First off, the homestudy. You said it was “scheduled for next week”. A homestudy cannot be “scheduled for next week”. It may BEGIN next week, but it is likely to take one to three months or more to complete, depending on things like your state laws, your ability to secure all the documents that the social worker will need, the ability of the social worker to schedule appointments with you, the need for preadoption classes, and so on.

With a homestudy, you start by doing an intake, where the agency determines whether it would be a waste of its time and your money even to start one, because you could not possibly be approved. As an example, you can’t adopt if you are on public assistance, if you are homeless, if you don’t have a stable source of income, if you have a life-threatening illness or a serious psychiatric condition, if you have been convicted of child abuse or domestic violence or other felonies, etc., so there would be no point in beginning the homestudy process. And most homestudy agencies won’t let you have a homestudy for at least a year after marriage or divorce or starting a first job or other huge lifestyle changes.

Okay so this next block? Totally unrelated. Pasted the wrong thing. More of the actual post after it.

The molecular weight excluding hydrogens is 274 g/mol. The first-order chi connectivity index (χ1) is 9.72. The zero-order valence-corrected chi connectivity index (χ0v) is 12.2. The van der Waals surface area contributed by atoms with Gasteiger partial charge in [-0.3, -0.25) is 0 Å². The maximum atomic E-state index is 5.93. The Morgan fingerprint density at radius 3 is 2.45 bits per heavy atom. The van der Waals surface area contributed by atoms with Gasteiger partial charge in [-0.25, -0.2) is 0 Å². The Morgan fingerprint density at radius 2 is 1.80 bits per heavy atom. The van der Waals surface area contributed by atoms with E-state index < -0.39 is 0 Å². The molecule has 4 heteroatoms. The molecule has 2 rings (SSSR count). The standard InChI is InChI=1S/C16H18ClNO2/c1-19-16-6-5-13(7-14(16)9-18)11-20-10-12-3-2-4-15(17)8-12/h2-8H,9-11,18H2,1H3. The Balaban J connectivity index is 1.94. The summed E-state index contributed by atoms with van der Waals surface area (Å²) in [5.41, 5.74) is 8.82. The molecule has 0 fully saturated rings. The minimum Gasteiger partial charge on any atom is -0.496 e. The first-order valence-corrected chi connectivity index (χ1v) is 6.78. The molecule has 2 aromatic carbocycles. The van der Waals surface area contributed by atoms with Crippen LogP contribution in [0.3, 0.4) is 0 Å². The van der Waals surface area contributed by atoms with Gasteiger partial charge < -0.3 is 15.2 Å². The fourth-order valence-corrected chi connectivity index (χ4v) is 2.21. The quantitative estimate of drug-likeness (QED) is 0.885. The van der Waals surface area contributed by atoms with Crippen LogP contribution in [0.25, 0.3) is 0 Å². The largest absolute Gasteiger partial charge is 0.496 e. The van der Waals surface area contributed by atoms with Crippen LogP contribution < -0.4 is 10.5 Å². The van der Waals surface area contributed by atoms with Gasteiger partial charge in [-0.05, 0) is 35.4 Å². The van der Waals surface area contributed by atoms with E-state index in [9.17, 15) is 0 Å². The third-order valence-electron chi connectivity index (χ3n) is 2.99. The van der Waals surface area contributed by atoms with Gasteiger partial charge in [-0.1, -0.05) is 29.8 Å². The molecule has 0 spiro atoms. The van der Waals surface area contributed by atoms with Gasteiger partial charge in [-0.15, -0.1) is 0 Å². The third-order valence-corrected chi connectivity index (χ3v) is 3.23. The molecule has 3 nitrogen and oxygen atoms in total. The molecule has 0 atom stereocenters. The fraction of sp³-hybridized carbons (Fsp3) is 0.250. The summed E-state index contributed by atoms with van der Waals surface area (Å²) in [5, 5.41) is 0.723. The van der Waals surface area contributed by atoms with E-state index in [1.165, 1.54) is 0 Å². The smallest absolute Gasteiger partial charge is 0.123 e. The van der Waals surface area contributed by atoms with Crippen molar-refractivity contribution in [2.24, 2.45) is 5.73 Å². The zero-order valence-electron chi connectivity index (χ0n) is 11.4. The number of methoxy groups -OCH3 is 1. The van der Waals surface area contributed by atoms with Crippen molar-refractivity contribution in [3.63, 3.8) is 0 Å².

The homestudy, itself, usually requires at least three visits with a social worker, including at least one in your home. Before the first visit, the social worker will want you to have ready a large number of documents, which you may have to struggle to get – like birth certificates, marriage certificates, divorce decrees, bank and investment account statements, police clearances, child abuse clearances, letters from your employer verifying income and tenure of employment, and so on. You may also be asked for the names of three non-relatives, to whom the agency will send letters, requesting that they write a letter of reference, commenting on your fitness to parent. The social worker will need to inspect the documents and cannot approve you without them. The social worker may also ask you, prior to your first visit, to write an autobiography, which will guide his/her first session with you.